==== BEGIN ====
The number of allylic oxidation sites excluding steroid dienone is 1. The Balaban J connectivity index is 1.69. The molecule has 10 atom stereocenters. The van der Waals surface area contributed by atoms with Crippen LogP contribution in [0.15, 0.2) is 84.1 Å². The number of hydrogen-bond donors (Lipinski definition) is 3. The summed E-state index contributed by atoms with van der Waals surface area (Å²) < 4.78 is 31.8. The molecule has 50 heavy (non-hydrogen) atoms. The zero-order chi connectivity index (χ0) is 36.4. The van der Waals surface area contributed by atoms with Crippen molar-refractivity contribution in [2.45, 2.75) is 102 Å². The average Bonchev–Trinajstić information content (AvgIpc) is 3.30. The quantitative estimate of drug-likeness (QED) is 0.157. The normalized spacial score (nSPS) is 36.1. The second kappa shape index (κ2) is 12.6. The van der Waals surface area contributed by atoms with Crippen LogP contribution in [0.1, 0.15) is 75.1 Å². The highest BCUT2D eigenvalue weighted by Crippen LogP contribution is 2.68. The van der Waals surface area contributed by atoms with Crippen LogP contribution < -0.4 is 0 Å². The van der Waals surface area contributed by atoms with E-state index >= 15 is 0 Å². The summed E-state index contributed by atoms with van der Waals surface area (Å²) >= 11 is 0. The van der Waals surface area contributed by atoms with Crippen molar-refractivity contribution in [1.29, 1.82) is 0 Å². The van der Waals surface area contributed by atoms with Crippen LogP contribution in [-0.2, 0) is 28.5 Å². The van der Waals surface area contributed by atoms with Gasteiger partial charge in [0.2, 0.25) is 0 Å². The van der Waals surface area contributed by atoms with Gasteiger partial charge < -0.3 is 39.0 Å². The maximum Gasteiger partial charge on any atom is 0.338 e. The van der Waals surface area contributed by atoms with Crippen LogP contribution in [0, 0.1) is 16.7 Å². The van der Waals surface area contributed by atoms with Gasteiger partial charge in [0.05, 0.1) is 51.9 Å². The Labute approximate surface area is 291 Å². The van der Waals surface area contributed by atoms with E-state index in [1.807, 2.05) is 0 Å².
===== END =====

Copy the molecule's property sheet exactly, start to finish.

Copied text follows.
The number of allylic oxidation sites excluding steroid dienone is 1. The Balaban J connectivity index is 1.69. The molecule has 10 atom stereocenters. The van der Waals surface area contributed by atoms with Crippen LogP contribution in [0.15, 0.2) is 84.1 Å². The number of hydrogen-bond donors (Lipinski definition) is 3. The summed E-state index contributed by atoms with van der Waals surface area (Å²) < 4.78 is 31.8. The molecule has 50 heavy (non-hydrogen) atoms. The zero-order chi connectivity index (χ0) is 36.4. The van der Waals surface area contributed by atoms with Crippen molar-refractivity contribution in [2.45, 2.75) is 102 Å². The average Bonchev–Trinajstić information content (AvgIpc) is 3.30. The quantitative estimate of drug-likeness (QED) is 0.157. The normalized spacial score (nSPS) is 36.1. The second kappa shape index (κ2) is 12.6. The van der Waals surface area contributed by atoms with Crippen LogP contribution in [0.1, 0.15) is 75.1 Å². The highest BCUT2D eigenvalue weighted by Crippen LogP contribution is 2.68. The van der Waals surface area contributed by atoms with Crippen LogP contribution < -0.4 is 0 Å². The van der Waals surface area contributed by atoms with E-state index >= 15 is 0 Å². The summed E-state index contributed by atoms with van der Waals surface area (Å²) >= 11 is 0. The van der Waals surface area contributed by atoms with Crippen molar-refractivity contribution in [1.29, 1.82) is 0 Å². The van der Waals surface area contributed by atoms with Crippen LogP contribution in [-0.2, 0) is 28.5 Å². The van der Waals surface area contributed by atoms with Gasteiger partial charge in [0.2, 0.25) is 0 Å². The van der Waals surface area contributed by atoms with Gasteiger partial charge < -0.3 is 39.0 Å². The maximum Gasteiger partial charge on any atom is 0.338 e. The van der Waals surface area contributed by atoms with Crippen LogP contribution in [0, 0.1) is 16.7 Å². The van der Waals surface area contributed by atoms with Gasteiger partial charge in [0.05, 0.1) is 51.9 Å². The Labute approximate surface area is 291 Å². The van der Waals surface area contributed by atoms with E-state index in [1.807, 2.05) is 0 Å².